In This Chapter
Defining governance inside the cloud
Knowing what governance to expect for your provider
Knowing the risks of monitoring inside the cloud
Making cloud governance work
When you move a workload to the cloud, there is a good chance, depending on the kind of workload, that you're no longer responsible for the care and feeding of that workload. You might move email or archived data to a storage cloud, for example. Wait! You turned over control of your assets to the cloud provider, but you're still ultimately responsible for its wellness. In other words, make sure that your assets are managed in a way that meets your business objectives.
This is where governance comes in.
At the end of the day, governance is about making good decisions regarding performance predictability and requiring accountability. This is the case whether you're governing your own data center or thinking about the cloud.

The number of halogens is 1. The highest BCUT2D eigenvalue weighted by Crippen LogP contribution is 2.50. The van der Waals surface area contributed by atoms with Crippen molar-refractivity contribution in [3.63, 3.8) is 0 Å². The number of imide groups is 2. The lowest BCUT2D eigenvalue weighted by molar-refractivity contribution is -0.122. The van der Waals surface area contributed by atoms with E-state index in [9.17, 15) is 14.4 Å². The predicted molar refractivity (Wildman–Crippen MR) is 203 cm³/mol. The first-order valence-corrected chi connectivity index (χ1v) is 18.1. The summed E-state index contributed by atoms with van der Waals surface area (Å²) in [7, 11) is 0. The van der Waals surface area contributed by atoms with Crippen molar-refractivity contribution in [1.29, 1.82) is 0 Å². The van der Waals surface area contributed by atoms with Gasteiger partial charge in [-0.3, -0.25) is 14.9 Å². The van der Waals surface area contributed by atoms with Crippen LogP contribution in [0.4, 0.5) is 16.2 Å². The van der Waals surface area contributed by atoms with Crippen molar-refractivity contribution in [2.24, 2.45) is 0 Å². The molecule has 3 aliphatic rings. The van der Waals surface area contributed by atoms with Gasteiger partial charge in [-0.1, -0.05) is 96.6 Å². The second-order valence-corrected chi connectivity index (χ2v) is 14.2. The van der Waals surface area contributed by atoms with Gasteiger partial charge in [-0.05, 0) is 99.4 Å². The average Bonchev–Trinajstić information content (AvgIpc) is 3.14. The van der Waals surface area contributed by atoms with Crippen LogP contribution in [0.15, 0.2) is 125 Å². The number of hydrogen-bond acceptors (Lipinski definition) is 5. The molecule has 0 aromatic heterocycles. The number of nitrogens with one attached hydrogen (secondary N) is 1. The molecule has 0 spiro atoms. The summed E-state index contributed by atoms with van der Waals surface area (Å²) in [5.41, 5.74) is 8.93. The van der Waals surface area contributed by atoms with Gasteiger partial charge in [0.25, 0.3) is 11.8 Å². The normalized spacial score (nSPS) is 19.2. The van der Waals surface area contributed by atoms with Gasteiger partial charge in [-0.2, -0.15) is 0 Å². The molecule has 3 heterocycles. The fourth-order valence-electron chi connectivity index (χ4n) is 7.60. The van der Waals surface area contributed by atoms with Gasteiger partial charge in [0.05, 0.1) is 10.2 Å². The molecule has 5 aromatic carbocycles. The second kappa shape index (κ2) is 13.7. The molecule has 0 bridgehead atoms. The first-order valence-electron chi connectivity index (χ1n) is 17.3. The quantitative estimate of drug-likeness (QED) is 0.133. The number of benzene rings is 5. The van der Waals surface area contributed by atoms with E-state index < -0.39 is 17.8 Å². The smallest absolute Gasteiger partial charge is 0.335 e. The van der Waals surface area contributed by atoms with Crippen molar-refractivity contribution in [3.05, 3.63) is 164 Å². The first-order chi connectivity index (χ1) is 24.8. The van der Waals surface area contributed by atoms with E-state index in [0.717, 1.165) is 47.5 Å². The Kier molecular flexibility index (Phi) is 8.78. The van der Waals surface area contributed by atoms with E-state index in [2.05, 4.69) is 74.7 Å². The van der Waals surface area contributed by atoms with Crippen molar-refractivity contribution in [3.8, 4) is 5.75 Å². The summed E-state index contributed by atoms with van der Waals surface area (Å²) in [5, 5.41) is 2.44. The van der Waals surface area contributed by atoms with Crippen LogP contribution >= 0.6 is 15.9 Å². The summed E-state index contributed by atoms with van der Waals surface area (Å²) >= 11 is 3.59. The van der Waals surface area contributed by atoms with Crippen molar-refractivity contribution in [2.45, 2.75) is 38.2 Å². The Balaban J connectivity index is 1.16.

We know there must be a myriad of questions in your head about governing in the cloud: How do I make sure that the other guy is following my rules and policies? When does it matter if he doesn't follow my rules? What's the role of trust in this situation?
An overarching principle behind governance is trust. All parties involved in the cloud — you, the cloud provider, and other service providers — must be able to trust that each party will do what it's supposed to in accordance with established policies and procedures. Think about what would happen without these ...